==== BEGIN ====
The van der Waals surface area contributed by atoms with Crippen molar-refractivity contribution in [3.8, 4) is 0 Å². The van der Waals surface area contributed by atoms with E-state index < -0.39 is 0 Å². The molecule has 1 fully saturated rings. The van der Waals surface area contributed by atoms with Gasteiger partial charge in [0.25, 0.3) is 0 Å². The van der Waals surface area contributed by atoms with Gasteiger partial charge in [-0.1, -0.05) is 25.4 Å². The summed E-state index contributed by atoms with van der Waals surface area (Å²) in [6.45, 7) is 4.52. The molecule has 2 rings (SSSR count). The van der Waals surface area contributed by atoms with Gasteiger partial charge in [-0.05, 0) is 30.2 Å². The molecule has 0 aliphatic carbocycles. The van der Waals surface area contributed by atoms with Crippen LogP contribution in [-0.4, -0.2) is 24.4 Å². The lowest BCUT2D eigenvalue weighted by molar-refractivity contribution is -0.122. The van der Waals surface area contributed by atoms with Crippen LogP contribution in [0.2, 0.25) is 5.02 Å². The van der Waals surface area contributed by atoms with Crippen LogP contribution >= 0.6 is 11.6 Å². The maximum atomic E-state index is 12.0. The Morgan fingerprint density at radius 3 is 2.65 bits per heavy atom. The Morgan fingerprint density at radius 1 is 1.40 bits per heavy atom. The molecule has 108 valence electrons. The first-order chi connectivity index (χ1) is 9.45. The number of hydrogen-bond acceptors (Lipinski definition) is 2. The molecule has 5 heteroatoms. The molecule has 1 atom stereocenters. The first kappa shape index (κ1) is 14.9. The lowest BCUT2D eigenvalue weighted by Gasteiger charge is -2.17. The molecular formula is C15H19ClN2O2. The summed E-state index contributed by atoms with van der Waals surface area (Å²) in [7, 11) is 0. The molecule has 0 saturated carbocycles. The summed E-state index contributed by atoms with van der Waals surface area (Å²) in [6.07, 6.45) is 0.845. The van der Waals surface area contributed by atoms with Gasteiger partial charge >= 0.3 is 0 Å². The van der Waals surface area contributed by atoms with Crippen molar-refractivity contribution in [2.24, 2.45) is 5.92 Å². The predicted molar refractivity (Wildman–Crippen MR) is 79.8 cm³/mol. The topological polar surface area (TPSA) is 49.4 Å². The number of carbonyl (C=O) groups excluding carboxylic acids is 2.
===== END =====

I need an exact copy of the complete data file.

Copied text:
The van der Waals surface area contributed by atoms with Crippen molar-refractivity contribution in [3.8, 4) is 0 Å². The van der Waals surface area contributed by atoms with E-state index < -0.39 is 0 Å². The molecule has 1 fully saturated rings. The van der Waals surface area contributed by atoms with Gasteiger partial charge in [0.25, 0.3) is 0 Å². The van der Waals surface area contributed by atoms with Gasteiger partial charge in [-0.1, -0.05) is 25.4 Å². The summed E-state index contributed by atoms with van der Waals surface area (Å²) in [6.45, 7) is 4.52. The molecule has 2 rings (SSSR count). The van der Waals surface area contributed by atoms with Gasteiger partial charge in [-0.05, 0) is 30.2 Å². The molecule has 0 aliphatic carbocycles. The van der Waals surface area contributed by atoms with Crippen LogP contribution in [-0.4, -0.2) is 24.4 Å². The lowest BCUT2D eigenvalue weighted by molar-refractivity contribution is -0.122. The van der Waals surface area contributed by atoms with Crippen LogP contribution in [0.2, 0.25) is 5.02 Å². The van der Waals surface area contributed by atoms with Crippen LogP contribution >= 0.6 is 11.6 Å². The maximum atomic E-state index is 12.0. The Morgan fingerprint density at radius 3 is 2.65 bits per heavy atom. The Morgan fingerprint density at radius 1 is 1.40 bits per heavy atom. The molecule has 108 valence electrons. The first-order chi connectivity index (χ1) is 9.45. The number of hydrogen-bond acceptors (Lipinski definition) is 2. The molecule has 5 heteroatoms. The molecule has 1 atom stereocenters. The first kappa shape index (κ1) is 14.9. The lowest BCUT2D eigenvalue weighted by Gasteiger charge is -2.17. The molecular formula is C15H19ClN2O2. The summed E-state index contributed by atoms with van der Waals surface area (Å²) in [7, 11) is 0. The molecule has 0 saturated carbocycles. The summed E-state index contributed by atoms with van der Waals surface area (Å²) in [6.07, 6.45) is 0.845. The van der Waals surface area contributed by atoms with Gasteiger partial charge >= 0.3 is 0 Å². The van der Waals surface area contributed by atoms with Crippen molar-refractivity contribution in [2.24, 2.45) is 5.92 Å². The predicted molar refractivity (Wildman–Crippen MR) is 79.8 cm³/mol. The topological polar surface area (TPSA) is 49.4 Å². The number of carbonyl (C=O) groups excluding carboxylic acids is 2.